Sign up now to receive our regular news briefs.

A Chinese Life Is Worth Less Than a Middle Eastern Life

February 21, 2013 2:57 am 1 comment

Protestors in China.

Imagine the international uproar if 100 young Palestinian Arabs burnt themselves to death while demanding Israel return land to the Arabs? Not 100 at once, but one by one, one could envision the topic dominating world headlines. Coverage of funerals, visuals of their families and undoubtedly we’d see pundit after pundit pontificating on the need to “understand their frustrations.”

Meanwhile, in Nepal, 100 Tibetans have burnt themselves to death to protest Chinese rule of Tibet – and it has largely been ignored by the media. No calls for China to give in to Tibet because of the poor oppressed Tibetian people – no U.N. peace force, and little media coverage. In December 2010, a Tunisian fruit-vendor set himself on fire, and media coverage of subsequent Arab riots and the “Arab spring” fueled global headlines for months on end. Despite the fact that China is a world power, the Middle East is more interesting to the media, and for the media seemingly a Chinese life is worth less than a Middle Eastern one.

In the media coverage we do see, one doesn’t see China blamed for the decision of the Tibetans to kill themselves, even since the 2008 Beijing Olympics where there were demonstrations about these issues. The Government of China has monks in “re-education” campaigns that involve arrests, beatings, and worse. The freedom of religion of these monks is under assault – as is democracy in China. Yet, one won’t read about these things in the media, and it’s rare to find stories holding China accountable for these suicides which are being committed.

Contrast that to Middle Eastern media coverage – where there’s a regular villain. While suicide bombers harm many people, media outlets often refers to them as militants rather than terrorists.

When a young Tibetan monk burns himself to death it barely registers.

In China, news releases take time “because Tibetans are too frightened of Chinese state reprisals to speak about protests.” Western media doesn’t write about their fellow reporters’ inability to report honestly. Yet, it’s the Israeli democracy one regularly reads about as oppressing people and barring the media from doing their job. It is a sickening double standard.

An AP wire story about a Palestinian who burnt himself  to death in 2012 said in part: “Since the militant Hamas took over the territory in 2007, the economy has steadily worsened under an Israeli blockade.” “Although Israel eased the blockade in 2010 under international pressure, imports and exports are still restricted, stifling the private sector, meaning there are few jobs in the territory.” The subtext is that Israel is to blame – and this is mentioned ad naseum in stories about Arabs burning themselves.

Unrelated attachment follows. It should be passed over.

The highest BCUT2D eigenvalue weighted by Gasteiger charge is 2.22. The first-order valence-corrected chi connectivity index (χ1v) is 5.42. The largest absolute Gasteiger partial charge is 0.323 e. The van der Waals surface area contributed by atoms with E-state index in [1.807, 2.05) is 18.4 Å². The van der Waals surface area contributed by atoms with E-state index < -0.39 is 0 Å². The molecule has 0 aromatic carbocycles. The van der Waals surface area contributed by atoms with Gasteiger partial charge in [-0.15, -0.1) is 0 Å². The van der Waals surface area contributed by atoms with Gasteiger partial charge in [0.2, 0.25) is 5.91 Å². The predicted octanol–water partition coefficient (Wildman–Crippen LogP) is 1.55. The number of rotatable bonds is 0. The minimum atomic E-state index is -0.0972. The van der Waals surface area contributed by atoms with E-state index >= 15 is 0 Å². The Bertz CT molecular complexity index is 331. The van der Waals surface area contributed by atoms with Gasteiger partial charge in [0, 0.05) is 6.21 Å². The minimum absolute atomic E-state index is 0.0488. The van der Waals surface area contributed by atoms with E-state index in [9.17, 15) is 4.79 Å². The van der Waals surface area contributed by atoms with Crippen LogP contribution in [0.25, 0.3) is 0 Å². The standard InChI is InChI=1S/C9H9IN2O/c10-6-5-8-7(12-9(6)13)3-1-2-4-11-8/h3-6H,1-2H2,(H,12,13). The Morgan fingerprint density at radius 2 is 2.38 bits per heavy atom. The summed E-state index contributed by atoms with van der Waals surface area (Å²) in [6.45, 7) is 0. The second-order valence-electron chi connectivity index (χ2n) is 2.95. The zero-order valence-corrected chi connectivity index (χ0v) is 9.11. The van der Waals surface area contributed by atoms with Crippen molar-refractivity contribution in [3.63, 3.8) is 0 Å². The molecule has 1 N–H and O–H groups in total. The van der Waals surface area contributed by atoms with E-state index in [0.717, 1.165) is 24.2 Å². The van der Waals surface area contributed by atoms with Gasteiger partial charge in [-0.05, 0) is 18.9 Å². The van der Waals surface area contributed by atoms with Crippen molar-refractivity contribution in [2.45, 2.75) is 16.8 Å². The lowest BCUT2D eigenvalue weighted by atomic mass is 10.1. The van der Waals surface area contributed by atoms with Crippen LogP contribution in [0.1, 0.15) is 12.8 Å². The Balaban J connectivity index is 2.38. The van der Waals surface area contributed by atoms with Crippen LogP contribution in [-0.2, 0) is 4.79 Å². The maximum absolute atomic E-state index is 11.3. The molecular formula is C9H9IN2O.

On the sole occasion in recent history (July 2012) where an Israeli, Moshe Silman burnt himself to death. Press TV chose to run an open letter he wrote which stated in part: “.. I served in the army and in the reserves until I was 46. I won’t be homeless and that is why I am protesting against all the wrongs Israel imposes on people like me,” adding that Israel “robbed me of everything and left me with nothing.” Israel is to blame and is always the bad guy in the eyes of the world media.

As the “moral” media often paints villains and heroes, one may think that those who burn themselves to death (and harm no one but themselves) would be seen in a more sympathetic light than suicide bombers who aim to maim and kill as many as possible as part of their mission. Of course, all logic evaporates when Jews are involved. The Jews must always play the role of the bad guy – throughout history, from the Crusades to the Holocaust, the Jews are to blame.

It’d be funny if it wasn’t so sad.

Ronn Torossian is CEO of 5W Public Relations, a NY PR Firm.

1 Comment

  • The developed world, like the USA, United Kingdom etc, is afraid of China because they fear losing business opportunities in China. China is using its economic might to twist the arms of many nations into not highlighting its brutal rule in Tibet. With the billions developed countries can make in China what is Tibet these world powers? On the other hand, they can report as much as they want about the middle east as there is no economic repercussion. The western powers which talk so much about freedom, justice and democracy are nothing by hypocrites. In the end of the day the dollar is what counts not an insignificant Tibetian who has committed self-immolation to free his country from China’s tyranny.

Leave a Reply

Please note: comments may be published in the Algemeiner print edition. Comments written in all caps will be deleted.

Current day month ye@r *


  • Arts and Culture Beliefs and concepts What’s That Huge White Bridal Dress Floating Over the Tower of David?